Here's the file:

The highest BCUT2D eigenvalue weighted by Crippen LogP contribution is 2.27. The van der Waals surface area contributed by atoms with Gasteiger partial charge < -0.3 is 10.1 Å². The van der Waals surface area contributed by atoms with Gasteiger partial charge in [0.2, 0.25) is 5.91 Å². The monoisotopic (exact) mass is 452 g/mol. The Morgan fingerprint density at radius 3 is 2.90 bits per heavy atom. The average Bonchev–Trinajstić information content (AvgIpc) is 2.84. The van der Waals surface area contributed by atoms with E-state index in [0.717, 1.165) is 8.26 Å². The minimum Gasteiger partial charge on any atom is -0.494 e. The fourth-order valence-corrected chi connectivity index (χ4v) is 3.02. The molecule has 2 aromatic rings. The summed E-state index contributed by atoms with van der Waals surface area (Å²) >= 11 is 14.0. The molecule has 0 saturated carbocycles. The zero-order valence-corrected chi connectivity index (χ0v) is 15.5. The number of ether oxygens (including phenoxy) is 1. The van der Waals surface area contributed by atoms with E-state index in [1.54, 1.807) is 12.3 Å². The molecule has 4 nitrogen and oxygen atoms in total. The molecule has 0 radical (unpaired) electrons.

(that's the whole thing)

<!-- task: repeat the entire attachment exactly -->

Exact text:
The highest BCUT2D eigenvalue weighted by Crippen LogP contribution is 2.27. The van der Waals surface area contributed by atoms with Gasteiger partial charge < -0.3 is 10.1 Å². The van der Waals surface area contributed by atoms with Gasteiger partial charge in [0.2, 0.25) is 5.91 Å². The monoisotopic (exact) mass is 452 g/mol. The Morgan fingerprint density at radius 3 is 2.90 bits per heavy atom. The average Bonchev–Trinajstić information content (AvgIpc) is 2.84. The van der Waals surface area contributed by atoms with E-state index in [0.717, 1.165) is 8.26 Å². The minimum Gasteiger partial charge on any atom is -0.494 e. The fourth-order valence-corrected chi connectivity index (χ4v) is 3.02. The molecule has 2 aromatic rings. The summed E-state index contributed by atoms with van der Waals surface area (Å²) >= 11 is 14.0. The molecule has 0 saturated carbocycles. The zero-order valence-corrected chi connectivity index (χ0v) is 15.5. The number of ether oxygens (including phenoxy) is 1. The van der Waals surface area contributed by atoms with E-state index in [1.54, 1.807) is 12.3 Å². The molecule has 4 nitrogen and oxygen atoms in total. The molecule has 0 radical (unpaired) electrons.